New Camunda Modeler already plays in BPMN Champions League
The brand-new Camunda Modeler based on bpmn.io just proved that it can already play in The Champions League of BPMN modeling. What is The Champions League of BPMN modeling? Well there are dozens if not hundreds of tools that can draw BPMN and produce the process diagrams that we have all come to love in the last 13 years. That is not really a challenge in 2015. The Champions League in terms of BPMN is represented by the Model Interchange Working Group (MIWG) at the OMG. It provides a test suite for training the tools and also organizes live demonstrations several times a year.
Which talents and skills are required to qualify?
- Superb usability and modeling experience
- Allow only valid BPMN 2.0 constructs to be modeled
- Import & export schema-valid BPMN 2.0 XML files
- Import & export hidden attributes and elements defined by the BPMN spec
- Preserve element IDs during import and export
- Preserve extension attributes and elements defined by tool vendors during import & export
- Optional CMMN and DMN support
There wouldn’t be a Champions League, without a nice final showdown of the teams. This season’s showdown took place at the BPM Eastern Europe Summit on Monday night.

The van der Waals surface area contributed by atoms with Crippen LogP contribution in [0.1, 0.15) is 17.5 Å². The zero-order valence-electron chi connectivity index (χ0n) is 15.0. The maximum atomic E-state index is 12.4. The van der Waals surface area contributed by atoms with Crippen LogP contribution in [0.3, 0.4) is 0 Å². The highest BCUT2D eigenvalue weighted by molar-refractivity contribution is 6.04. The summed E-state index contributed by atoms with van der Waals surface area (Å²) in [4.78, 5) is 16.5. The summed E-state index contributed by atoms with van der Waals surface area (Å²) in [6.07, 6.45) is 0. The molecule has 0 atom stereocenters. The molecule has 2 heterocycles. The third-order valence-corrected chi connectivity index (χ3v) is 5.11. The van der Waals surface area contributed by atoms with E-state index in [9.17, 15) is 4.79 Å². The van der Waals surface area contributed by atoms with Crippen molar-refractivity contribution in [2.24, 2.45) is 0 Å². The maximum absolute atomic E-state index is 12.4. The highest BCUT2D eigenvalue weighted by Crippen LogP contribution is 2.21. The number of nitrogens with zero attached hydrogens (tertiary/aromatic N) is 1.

The challenge was to import and modify a BPMN model that contained an insane combination of hidden attributes and vendor extensions:
- meta data from different modeling tools
- user and group assignments
- links to JSF forms
- special characters
- UEL and XPath in parallel as expression languages
All this made the model executable in no less than three different process engines, namely Omny Link, W4 and of course Camunda BPM. I think it’s safe to say that a BPMN stunt like that had never been tried before.
Three different modeling tools from Trisotech, BOC and Camunda accepted the challenge. During the demo each tool imported the model, changed a task name and exported the modified model. After that, all three process engines moved on to execute the result. If a single attribute would have been lost on the way, the execution on at least one engine would have crashed. However, the process model worked perfectly in all engines.
Why is all this so important?
If you want to automate your core business processes with an engine like Camunda BPM, your Business and IT departments MUST communicate well and work together. BPMN is a very good language to help with this. But not every BPMN tool is equally suited for both of these target groups. In fact, there are many good reasons for using different specialized BPMN modeling tools for different departments. There is just one talent the tools need to have in common: They MUST communicate well using BPMN 2.0 XML. If any of the tools loses a single attribute, you’re going to have surprises during execution. Or at least a lot of manual fixing will need to be done after each and every modeling iteration.